I love pasta! It's quick to prepare and you can do so many things with it. Like dressing it with a simple marinara sauce or sauteed mushrooms with brown butter or even a rich lobster sauce. I keep dried pasta in my pantry but I do prefer fresh. Fresh is really easy to find these days. One just has to make a visit to their favorite grocer and you'll probably find it in the refrigerated section.

We used to have a wonderful fresh pasta store in Atlanta call Via Elisa. She offered a delightful array of pastas. One of her specialties was butternut squash ravioli. Unfortunately she is no longer open. The good news is that she has moved into the sauce making arena. Her sauces are available on-line and at Whole Foods. Visit her site, Via Elisa, for more information. You can sign up for a monthly newsletter as well.

Last Christmas I received a pasta machine from my husband with great expectations that I would be cranking out a variety of offerings. I have made plain pasta, spinach linguine, roasted red pepper spaghetti, and a variety of ravioli over the past year and plan to continue.

Yesterday was a southern snow day, i.e, little snow, lots of ice, so I decided that I'd break out the pasta maker and whip up a batch for dinner. I used a different recipe than I have used in the past and I really liked it. The recipe is from Saveur Cooks, Authentic Italian. This is a fabulous book and I have prepared many dishes from it. I prepared the basic egg pasta recipe, making a couple of additions to it. I also mixed my dough in my new Braun food processor instead of by hand.

Basic Egg Pasta for 4

1 cup unbleached flour
2 large eggs 

Here's where I made my additions. I added 1/4 teaspoon kosher salt and one teaspoon freshly ground black pepper. To the eggs, I added 1/2 tablespoons olive oil.

To mix the dough, place the flour, salt and pepper in the work bowl of your food processor. Pulse it several times, combining the dry ingredients. Break eggs into a separate dish and whisk. Add the olive oil and whisk to combine. With the food processor running gradually pour the egg mixture through the feed tube. The dough should begin to 'ball' up and pull together. Process until it forms a ball.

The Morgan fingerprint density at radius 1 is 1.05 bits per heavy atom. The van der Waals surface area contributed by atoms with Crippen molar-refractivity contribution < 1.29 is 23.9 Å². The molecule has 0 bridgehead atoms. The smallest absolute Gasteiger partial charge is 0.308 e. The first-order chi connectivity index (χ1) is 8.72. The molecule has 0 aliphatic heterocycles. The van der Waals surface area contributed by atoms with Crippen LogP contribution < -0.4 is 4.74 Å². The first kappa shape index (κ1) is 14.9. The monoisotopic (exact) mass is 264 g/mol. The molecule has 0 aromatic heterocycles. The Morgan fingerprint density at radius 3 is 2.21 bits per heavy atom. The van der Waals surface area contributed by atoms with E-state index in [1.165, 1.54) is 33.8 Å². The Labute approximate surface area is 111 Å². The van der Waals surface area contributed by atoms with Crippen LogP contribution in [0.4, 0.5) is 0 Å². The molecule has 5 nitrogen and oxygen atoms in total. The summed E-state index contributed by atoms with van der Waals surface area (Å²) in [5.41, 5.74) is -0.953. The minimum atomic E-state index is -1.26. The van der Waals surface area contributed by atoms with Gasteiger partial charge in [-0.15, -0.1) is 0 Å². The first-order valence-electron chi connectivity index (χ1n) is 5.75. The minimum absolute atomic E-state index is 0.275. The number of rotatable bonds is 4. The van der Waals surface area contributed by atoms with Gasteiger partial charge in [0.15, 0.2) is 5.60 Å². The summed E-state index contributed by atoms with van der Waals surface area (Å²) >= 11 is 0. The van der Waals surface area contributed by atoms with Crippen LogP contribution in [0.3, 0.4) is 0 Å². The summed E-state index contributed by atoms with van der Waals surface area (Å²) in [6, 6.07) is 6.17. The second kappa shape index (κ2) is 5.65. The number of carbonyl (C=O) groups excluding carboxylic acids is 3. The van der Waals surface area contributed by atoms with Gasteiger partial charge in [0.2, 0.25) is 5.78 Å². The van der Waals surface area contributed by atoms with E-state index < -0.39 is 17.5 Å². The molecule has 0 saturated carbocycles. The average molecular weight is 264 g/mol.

Remove from processor and place on a lightly floured work space. With floured hands, gently knead dough until no longer sticky. You may need to add a bit more flour to achieve this. Cover with a damp cloth and let rest for at least 30 minutes.

To proceed, uncover dough and knead with the heel of your hand until dough is smooth, about five minutes. 

Flatten the dough and prepare it for running through a pasta machine or to be cut by hand into the shape and size you desire. I ran mine through the machine and then hand cut into pappardelle noodles.

To cook, bring a pot of water to boil. Add a generous amount of salt and drop noodles in a few at a time. using a pasta 'fork' gently stir to keep noodles from sticking together. Boil for 4-7 minutes depending on how you like your noodles cooked.

Drain and place in a large bowl. Finish with the sauce of your choosing. 
I tossed my pasta with Olio Pomodoro from Sotto Voce, a gift from my son's sweet girlfriend, gave it another grind of black pepper and finished with freshly grated parm. 
The resident taste tester gave it high marks. Always a good thing!


  1. First of all let me just tell you that this photo is much better than the old one. Second I love pasta and I know how labor intense is to make your own pasta. The results though always reward me. This is a great looking dish.

  2. Whenever I come across a blog post by another chef I just have to jump on in & say hi, when I saw this post for pasta I knew you were a chef after my own heart, great little recipe there too. I love making my own pasta at home & love those lazy days where some serious comfort food is on the agenda too :)
    Great to connect with you, looking forward to reading more :)


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